If your dog develops a head tremor, you should make an urgent appointment with the vet. This is especially important if she is having seizures, acting unwell, or you notice changes in her eye position, head position, or mobility.

What should I do if my dog ​​keeps shaking his head?

You must seek veterinary advice if your dog suddenly starts shaking his head or if he appears to be in pain or pain. If you can examine the ears for unpleasant odors, redness, and discharge, it could give you a clue as to what might be going on. Ultimately, however, it is likely that they will need veterinary care.

If your dog’s head shakes slightly or occasionally and the ears look normal, you can try using a cleaning solution for a few days to see if that helps. However, if the signs worsen, make an appointment at the veterinary clinic.

Dog shakes his head in the room

(Image credit: Getty Images)

Why is my dog ​​shaking his head without an ear infection?

When your dog’s ears look good but you’re constantly being bothered with scratching and head shaking, it can be frustrating. You may be wondering, “Why is my dog ​​shaking his head when his ears are clean?”

Well, there are a few causes of head shaking in dogs that don’t cause a discharge. For example, a foreign object in the ear or an allergy could be causing your pooch to feel irritated. On the other hand, it can be more of a tremor than a head shake, so talk to your vet.

dr  Hannah Godfrey BVetMed MRCVS

dr Hannah Godfrey BVetMed MRCVS

dr Hannah Godfrey is a small animal vet with a passion for dentistry and soft tissue surgery. She lives in Wales with her partner, son and two cats.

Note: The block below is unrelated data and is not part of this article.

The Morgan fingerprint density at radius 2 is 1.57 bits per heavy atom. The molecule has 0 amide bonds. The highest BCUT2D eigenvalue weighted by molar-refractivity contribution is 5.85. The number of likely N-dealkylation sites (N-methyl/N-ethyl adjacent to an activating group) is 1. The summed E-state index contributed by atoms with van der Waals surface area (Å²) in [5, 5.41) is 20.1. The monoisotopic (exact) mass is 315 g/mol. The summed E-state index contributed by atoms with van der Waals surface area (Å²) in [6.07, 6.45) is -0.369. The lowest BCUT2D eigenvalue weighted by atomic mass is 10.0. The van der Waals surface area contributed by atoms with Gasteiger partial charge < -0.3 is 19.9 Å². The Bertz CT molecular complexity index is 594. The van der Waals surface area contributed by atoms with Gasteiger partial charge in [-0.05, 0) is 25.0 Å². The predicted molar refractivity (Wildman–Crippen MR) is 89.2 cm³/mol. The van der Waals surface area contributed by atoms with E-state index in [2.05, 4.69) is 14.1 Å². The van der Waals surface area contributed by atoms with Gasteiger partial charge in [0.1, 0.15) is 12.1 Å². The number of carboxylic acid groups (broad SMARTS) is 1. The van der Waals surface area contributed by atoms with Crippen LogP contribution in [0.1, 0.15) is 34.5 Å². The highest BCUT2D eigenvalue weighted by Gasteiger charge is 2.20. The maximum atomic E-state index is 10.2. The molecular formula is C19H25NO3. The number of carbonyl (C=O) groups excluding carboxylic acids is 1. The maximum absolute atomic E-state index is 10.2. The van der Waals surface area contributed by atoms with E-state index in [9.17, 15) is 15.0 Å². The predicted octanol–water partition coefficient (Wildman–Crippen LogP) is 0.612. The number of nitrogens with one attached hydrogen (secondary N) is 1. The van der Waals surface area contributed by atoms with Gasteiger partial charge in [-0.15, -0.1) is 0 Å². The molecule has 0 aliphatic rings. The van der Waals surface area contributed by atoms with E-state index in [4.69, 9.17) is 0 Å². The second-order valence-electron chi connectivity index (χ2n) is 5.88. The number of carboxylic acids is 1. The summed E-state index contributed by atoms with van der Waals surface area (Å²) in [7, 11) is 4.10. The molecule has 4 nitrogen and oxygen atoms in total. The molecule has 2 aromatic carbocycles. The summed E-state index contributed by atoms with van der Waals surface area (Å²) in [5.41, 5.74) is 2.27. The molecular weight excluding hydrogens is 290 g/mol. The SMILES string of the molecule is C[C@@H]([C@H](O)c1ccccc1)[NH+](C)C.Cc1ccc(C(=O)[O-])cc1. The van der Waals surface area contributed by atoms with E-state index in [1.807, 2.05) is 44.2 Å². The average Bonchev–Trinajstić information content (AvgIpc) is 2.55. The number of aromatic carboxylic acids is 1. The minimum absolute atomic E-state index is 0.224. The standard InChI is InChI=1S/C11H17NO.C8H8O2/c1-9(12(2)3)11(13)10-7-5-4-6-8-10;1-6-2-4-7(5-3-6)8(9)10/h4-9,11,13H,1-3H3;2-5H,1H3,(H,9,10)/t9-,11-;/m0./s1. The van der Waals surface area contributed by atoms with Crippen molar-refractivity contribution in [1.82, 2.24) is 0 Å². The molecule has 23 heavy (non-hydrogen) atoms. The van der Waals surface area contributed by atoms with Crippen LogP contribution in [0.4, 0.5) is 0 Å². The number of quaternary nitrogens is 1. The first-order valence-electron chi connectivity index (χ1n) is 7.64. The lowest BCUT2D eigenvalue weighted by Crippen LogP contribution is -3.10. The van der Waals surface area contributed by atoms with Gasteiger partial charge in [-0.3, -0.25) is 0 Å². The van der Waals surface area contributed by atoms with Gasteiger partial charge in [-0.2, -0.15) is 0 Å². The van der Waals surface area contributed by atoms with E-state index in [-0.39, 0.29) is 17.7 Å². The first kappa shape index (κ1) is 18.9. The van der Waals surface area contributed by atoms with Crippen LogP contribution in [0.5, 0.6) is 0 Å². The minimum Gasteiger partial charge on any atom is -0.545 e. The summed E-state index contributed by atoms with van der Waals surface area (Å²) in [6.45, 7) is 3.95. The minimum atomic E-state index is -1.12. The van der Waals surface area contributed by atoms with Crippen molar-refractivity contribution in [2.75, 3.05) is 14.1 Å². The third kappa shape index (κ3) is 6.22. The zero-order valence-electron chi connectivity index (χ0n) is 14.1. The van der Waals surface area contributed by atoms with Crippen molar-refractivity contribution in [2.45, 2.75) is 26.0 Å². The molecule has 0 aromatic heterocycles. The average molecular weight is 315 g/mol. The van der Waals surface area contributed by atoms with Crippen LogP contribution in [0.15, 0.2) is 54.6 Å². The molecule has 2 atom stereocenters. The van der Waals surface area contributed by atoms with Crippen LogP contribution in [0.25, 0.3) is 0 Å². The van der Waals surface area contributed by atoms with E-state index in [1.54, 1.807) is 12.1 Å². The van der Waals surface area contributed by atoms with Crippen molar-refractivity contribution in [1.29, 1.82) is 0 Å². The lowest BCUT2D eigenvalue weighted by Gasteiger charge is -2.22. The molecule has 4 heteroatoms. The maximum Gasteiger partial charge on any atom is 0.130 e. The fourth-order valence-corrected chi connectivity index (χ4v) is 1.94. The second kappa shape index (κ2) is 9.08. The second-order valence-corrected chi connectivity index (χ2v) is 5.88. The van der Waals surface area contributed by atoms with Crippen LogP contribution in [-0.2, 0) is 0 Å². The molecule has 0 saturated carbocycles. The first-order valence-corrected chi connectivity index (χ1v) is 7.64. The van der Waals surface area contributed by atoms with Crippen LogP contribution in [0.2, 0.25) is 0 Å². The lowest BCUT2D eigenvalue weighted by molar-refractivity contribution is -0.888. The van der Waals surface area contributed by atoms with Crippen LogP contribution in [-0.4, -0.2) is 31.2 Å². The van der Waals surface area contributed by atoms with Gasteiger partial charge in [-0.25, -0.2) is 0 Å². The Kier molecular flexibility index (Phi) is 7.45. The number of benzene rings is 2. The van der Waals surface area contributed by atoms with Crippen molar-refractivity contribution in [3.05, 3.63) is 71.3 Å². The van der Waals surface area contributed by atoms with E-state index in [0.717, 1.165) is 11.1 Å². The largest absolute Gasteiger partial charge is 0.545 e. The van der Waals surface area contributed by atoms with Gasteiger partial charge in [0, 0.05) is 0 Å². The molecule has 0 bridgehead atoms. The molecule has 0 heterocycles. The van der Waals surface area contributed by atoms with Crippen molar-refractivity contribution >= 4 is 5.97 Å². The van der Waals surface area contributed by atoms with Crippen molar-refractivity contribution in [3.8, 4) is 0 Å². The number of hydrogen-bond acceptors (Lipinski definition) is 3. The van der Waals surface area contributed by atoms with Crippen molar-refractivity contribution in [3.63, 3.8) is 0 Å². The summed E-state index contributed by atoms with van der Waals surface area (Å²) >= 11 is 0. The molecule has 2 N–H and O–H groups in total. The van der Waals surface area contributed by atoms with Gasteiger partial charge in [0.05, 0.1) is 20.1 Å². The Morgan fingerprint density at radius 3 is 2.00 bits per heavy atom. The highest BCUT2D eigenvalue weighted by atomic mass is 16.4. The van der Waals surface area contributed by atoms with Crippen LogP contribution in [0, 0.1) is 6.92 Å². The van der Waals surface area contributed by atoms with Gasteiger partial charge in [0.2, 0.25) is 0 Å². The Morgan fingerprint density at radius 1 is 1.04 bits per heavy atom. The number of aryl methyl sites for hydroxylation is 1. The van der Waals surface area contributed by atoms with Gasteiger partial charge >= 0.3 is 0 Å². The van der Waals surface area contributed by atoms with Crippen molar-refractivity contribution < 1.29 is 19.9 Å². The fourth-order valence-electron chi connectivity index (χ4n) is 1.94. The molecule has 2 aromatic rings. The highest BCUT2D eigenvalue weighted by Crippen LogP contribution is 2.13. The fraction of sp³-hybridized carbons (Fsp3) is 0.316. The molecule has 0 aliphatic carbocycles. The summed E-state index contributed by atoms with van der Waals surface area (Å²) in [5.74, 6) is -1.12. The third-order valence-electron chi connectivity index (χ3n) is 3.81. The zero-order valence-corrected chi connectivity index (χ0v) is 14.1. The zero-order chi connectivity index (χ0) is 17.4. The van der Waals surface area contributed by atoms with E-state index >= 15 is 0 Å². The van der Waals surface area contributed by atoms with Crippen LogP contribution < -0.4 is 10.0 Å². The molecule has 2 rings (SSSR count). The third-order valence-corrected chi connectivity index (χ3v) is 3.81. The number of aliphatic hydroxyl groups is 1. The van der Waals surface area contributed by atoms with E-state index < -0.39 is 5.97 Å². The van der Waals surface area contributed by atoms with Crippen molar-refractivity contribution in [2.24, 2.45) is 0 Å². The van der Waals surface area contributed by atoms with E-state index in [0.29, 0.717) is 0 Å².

Why does my dog ​​only shake his head at night?

Ear mites are most active at night. So if your dog has some unwanted guests, they might shake their heads at night.

Although this can be annoying when trying to sleep, there are very effective treatments to get rid of ear mite infestations. A quick visit to your vet will get you back on track for a good night’s sleep!

Why is my senior dog shaking his head?

If you have a golden oldie and notice him shaking his head, it could be an ear infection, allergy, or one of the other causes.

However, it’s worth making sure they shake their heads rather than a tremor as this can be more serious. Various neurological conditions can cause head tremors, and your veterinarian can help you investigate the cause.

Elderly dog ​​lying on grass

(Image credit: Getty Images)

How to clean dog ears

Cleaning your dog’s ears could be a two-person job, at least initially! Best outdoors or somewhere with wipeable surfaces so you don’t have to clean up any messy earwax afterwards!

By using a cleaning solution, you can mobilize earwax and discharge deep in the ear canal and then blot it with cotton or allow your dog to shake it out.

You can read more about how to clean your dog’s ears in our vet guide.


Many people assume that when a dog shakes its head it means it has an ear infection, and this is often the case. However, there are other causes of head shaking in dogs, including allergies, ear mites, and foreign objects or water in the ear.

If your dog is suffering from their ears, they may need treatment from their veterinarian to resolve the issue. And it’s not just your dog that feels better – you too can stop shaking your head all the time!